joshua neustein texts
Powdered Light and the Sound of Water
by Dr. Kristine Stiles

Contrasting natural and cultural systems. Joshua Neustein created several action-installations that addressed points of conflict between geo-political formations and State-supervised institutionalization of space and human exigencies. Prompted by the fact that ancient maps, biblical stories, and Israeli folklore mentioned a river near Jerusalem, a memory on which Israeli and Palestinian writers and painters had long meditated, the following year Neustein created a "fantasy river" that, in his words, "should-be-and-is-not." Jerusalem River Project: Sound of Flowing River in the Dry Wadi of Abu Tor (1970), responded to the real and unconscious need for "a wet element in the landscape of Jerusalem." The activity began when Neustein, working with Gerry Marx and Georgette Battle, traveled throughout Israel to tape-record the sounds of water flowing from all of the

country's natural water sources. Then Neustein searched for a source for an electrical outlet in the dry mountain valley outside of Jerusalem so that the sounds they had recorded could be played over the land. Neustein found the convent of St. Claire Monastery and approached the nuns, explaining that he needed electricity for an art work. The women refused to let him use their convent as a source for art, but when he further explained that the piece was about water flowing over the dry valley, they responded enthusiastically and immediately cooperated.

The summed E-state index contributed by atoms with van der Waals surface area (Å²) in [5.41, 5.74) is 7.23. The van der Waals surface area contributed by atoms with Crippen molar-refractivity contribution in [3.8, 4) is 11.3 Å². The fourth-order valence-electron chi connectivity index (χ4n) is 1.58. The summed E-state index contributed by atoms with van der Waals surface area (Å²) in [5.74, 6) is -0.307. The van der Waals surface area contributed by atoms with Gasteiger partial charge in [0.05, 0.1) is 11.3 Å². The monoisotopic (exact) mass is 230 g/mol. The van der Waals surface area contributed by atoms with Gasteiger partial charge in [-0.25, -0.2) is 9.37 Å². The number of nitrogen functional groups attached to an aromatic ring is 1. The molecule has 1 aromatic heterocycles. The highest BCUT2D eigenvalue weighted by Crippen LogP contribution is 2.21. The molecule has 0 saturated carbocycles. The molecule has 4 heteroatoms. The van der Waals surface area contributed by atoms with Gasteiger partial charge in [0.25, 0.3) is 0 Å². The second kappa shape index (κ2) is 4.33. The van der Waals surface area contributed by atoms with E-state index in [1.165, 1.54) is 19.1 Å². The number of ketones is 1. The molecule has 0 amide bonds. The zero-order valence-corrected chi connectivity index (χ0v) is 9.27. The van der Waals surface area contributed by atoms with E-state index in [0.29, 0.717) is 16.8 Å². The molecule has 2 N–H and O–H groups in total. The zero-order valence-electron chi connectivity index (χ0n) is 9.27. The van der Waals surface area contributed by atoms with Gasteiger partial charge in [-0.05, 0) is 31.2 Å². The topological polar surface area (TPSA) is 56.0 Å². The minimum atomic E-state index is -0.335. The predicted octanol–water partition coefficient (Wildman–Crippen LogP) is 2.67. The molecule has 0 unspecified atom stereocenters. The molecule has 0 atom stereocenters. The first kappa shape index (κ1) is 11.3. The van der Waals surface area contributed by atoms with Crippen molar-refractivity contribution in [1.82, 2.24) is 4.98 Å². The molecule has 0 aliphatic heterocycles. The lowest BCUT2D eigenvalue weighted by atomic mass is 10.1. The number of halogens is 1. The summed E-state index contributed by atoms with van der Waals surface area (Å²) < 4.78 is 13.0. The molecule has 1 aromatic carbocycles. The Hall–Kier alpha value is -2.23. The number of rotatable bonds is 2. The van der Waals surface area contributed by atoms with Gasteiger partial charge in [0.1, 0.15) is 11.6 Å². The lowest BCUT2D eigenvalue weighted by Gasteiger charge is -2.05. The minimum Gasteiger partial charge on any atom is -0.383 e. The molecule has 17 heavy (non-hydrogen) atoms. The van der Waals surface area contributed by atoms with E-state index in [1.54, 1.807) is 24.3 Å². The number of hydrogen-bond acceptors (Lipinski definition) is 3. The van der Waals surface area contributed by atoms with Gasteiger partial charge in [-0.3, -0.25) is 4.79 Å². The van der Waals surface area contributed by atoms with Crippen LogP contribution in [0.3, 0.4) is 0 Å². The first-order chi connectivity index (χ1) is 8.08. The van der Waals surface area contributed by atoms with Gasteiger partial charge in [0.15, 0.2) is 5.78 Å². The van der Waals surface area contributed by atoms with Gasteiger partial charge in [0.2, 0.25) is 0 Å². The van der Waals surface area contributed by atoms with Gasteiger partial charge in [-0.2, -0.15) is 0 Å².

The artists then laid electrical cord over the hillside to which, at various points, they attached sty-rofoam cups to function as loud-speakers. The electrical wires followed the bed of the valley and ended at the Valley of Kidron. The piece was two kilo-meters in length, and its width extended as far as the sound emitted from the Styrofoam cups could be heard. After installing the piece, Neustein and his col-laborators returned home planning the next day to return to begin playing the piece. That night he was violently awakened by the Israeli police who had been called to investigate the wire strewn all over the val-ley outside of Jerusalem. Only three years after the Six Day War, inexplicable objects - especially elec-trical wire in the hills outside of Jerusalem - seemed intentionally provocative. The authorities had been alerted to the potential threat of explosives. In their frantic search for bombs, the police had crushed the installation, which had to be reconstructed. While the poetry of a river of sound was ostensibly the theme of Jerusalem River Project the artists unintentionally evoked political tensions between Israel and its neighbors over vital resources. These latter meanings accrued to the work from the lived context of the installation.